In the follow-up visit process; physical examination, detecting abnormal findings, planning necessary interventions, and other assessing based on suggested time table and also, determining the next referring time is done by a physician. A medical record includes follow-up forms, growth charts, and Ages and Stages Questionnaire (ASQ) test allocated to HRI at the follow-up clinic by CN.
Table 2: Organs and neurodevelopment assessment time table


Click here to view


Ages and Stages Questionnaire for the next calling are educated and delivered to the parents based on neurodevelopment time table. When ASQ as a screening test fails in a special field, or the parents worry or the physician finds any doubtful point in his/her investigation, Griffith's test as a more specific and extended neurodevelopment test is used to investigate more closely.

While coordinating with regionalization of perinatal care services, it was supposed to choose a pediatrician for each city in the province, with in level II center to attend a workshop, so that could be able to manage the follow-up visits.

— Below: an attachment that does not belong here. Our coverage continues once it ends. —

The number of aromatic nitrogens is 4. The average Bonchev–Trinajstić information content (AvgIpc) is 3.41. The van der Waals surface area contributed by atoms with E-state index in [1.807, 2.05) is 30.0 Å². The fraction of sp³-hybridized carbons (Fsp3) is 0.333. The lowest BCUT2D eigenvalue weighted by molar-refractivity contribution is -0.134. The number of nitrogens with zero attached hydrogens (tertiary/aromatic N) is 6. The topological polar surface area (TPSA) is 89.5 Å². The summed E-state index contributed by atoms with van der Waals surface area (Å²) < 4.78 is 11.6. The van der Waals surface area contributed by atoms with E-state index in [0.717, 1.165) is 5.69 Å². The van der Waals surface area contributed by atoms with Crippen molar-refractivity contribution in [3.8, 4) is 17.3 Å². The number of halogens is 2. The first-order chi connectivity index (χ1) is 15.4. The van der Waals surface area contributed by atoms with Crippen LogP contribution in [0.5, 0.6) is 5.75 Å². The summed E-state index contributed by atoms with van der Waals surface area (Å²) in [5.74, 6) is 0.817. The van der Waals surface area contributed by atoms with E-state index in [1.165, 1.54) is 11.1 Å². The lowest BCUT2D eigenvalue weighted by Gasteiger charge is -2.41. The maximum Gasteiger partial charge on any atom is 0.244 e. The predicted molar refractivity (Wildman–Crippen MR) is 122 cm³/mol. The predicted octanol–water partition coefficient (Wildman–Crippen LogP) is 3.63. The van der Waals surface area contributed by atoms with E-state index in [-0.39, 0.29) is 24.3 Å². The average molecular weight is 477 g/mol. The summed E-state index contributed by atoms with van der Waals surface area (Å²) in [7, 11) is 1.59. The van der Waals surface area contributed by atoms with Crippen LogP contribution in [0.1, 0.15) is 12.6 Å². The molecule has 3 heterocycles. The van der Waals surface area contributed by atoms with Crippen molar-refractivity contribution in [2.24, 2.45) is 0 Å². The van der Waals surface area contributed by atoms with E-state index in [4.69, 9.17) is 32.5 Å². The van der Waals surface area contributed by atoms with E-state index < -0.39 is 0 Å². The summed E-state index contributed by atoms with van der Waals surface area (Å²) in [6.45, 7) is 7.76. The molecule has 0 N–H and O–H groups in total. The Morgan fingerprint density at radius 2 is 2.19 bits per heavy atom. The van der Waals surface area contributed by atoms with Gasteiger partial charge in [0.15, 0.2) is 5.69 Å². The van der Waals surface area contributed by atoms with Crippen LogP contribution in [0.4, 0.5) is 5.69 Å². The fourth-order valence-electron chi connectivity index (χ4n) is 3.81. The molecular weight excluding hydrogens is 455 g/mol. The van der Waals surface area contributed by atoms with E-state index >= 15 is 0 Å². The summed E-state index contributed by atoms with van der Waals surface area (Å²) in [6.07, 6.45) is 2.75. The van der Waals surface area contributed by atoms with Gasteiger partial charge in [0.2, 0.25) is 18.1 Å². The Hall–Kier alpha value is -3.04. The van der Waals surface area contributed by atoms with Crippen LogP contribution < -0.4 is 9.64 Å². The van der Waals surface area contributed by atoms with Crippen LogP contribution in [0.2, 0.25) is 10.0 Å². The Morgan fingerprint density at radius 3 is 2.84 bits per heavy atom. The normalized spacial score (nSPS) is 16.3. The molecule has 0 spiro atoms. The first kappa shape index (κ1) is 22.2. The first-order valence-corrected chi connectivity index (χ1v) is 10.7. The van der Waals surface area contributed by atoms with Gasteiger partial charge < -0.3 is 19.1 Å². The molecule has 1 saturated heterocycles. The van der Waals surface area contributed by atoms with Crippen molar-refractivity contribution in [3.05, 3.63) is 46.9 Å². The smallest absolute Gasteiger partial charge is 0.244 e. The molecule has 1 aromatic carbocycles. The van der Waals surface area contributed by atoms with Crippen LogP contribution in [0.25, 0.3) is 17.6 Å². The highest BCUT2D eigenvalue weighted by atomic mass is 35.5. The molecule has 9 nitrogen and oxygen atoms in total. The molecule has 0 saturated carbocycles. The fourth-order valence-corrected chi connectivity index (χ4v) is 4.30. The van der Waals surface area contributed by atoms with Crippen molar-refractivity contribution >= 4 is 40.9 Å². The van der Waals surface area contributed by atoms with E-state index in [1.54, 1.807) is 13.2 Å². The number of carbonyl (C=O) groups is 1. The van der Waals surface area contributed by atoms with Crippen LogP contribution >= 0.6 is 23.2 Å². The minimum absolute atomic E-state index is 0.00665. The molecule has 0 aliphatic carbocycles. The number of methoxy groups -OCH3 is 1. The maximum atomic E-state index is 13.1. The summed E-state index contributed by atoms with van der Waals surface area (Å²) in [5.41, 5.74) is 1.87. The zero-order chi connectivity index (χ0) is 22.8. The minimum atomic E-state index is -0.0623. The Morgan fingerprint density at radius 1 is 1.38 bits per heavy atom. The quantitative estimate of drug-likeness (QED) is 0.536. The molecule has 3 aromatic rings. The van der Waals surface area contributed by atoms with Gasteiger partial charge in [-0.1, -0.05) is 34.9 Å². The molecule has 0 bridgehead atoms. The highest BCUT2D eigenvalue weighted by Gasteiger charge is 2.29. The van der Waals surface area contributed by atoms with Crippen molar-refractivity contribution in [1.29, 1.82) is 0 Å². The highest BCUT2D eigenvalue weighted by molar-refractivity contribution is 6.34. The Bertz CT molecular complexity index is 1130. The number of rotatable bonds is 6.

Since the recall of the family is very important in the follow-up program, thus a process was designed for calling them in the case of not attending, after 3 days.

4. A health certificate notebook was designed and printed for HRIs, which contains all important information and data include past medical history, clinical findings, laboratory results, radiology reports, developmental tests and growth charts from birth up to 5 years old, which is hold by the parents

5. Access database software applied for data collection by considering all information about these infants including perinatal care, problems during NICU admission and data of follow-up visits, ASQ screening test, Griffith's test, and, etc

6. Monitoring and evaluation the program can be done by data analyzing and interpretation.

Pilot study

In the second phase, findings of the pilot study show that we would consider some additional columns for some additional visits in timetable. We found that ASQ is not enough for screening of these vulnerable infants; therefore, Bayley screening test was suggested by an expert panel to confirm. We also understand, it is necessary considering Bayley extended development test instead of Griffith's test for national implementation.

The HRIF certificate notebook was too long for physicians, and it must revised, so physician be able to observe the results of all visits in one view, and it is better adding to a supplemental guidance for parents.

Applied Access database software for data collection and report would be updated and replaced by simple software such as Excel or InfoPath (Micro Soft office), so all staff would be able to work with it, and link to national registry system of NICU. Finally, this system institutionalized in Alzahra Hospital.


  Discussion Top


We designed and piloted HRIs follow-up surveillance system, so this system innovated for the first time in Iran's health system.